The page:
It seems kind of like cheating to write a blog about “Five Ways I’m Nailing Motherhood” (the prompt over at Mrs. Disciple today) when my kids are grown. Hindsight can make all kinds of things look better.
Also, though, hindsight can give insight into the ways I changed as a mom, and maybe, it can help those who are in the trenches daily. So, rather than five ways I completely nailed being a parent (as if), here are five things I learned and grew into as a parent. By kid three, hey, I had it down. Sort of. (Yeah, right.)
And by the way, I’m going to save the best one for last. Just in case you want to stop reading. Call it just one more thing I learned as a mom. (And as a high school teacher.)
1. I moved from thinking I had to police my children’s outsides to knowing I had to guide their insides.
My Personal Warning Label: Recovering Perfectionist. Handle with Care. Liable to attempt to fix your life or rearrange you dishwasher unless restrained.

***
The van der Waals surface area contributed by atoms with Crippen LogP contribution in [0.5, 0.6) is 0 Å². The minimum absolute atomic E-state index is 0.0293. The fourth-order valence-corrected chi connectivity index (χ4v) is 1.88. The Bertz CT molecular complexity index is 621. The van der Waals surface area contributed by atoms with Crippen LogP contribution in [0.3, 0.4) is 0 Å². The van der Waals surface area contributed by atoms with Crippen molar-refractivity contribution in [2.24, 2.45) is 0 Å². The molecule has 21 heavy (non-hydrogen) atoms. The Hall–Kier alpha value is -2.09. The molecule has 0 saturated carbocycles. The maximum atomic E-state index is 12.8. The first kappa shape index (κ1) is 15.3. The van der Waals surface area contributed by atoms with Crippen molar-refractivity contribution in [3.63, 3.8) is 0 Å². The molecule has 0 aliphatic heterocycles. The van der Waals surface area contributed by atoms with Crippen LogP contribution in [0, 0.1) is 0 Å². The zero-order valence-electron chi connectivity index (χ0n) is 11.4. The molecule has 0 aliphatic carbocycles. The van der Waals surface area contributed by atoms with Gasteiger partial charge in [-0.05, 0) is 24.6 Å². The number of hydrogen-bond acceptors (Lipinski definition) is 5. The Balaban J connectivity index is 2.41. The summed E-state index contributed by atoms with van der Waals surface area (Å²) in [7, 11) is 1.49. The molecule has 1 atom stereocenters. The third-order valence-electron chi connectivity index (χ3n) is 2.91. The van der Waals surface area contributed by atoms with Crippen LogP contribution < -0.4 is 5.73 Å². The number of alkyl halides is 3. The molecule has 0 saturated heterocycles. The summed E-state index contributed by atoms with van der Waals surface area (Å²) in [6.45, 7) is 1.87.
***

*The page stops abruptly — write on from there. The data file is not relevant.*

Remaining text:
I carried that label without the caveat of “recovering” for a long time. As a young mom, I valued what other people thought. A lot. Waaaay too much. (My kids took total advantage of this. Kids can manipulate better than Donald Trump when they see an opening.)
Because I cared so much, I wanted perfect little girls who could recite Bible verses on cue (more than your kid could), got stellar grades, and never even considered pitching a fit when they could not have Choco Tacos at the grocery store. Never.
God did not give me those children.
It came as quite a shocker when I made the discovery that I could not, in fact, control my children into perfection. I could not control them into anything. God didn’t give me controllable kids; he gave me the same kind of kids he chose to have—ones with free wills and individual hearts that could be shaped and molded by love but not by coercion.
I had to make it my job to teach them to love Jesus more than to obey rules.
I had to let go of caring what others thought. You can’t care about what others think and still prioritize guiding their hearts. It’s crazy- making. Guiding hearts is messy, slow work, while creating perfect behavior for others is fairly easy. Also very dangerous. It is much messier down the road. Trust me on this.
I would rather have kids that love Jesus and people than kids who look good in the Christian comparison parade.
I had to learn that. I hope you embrace it now.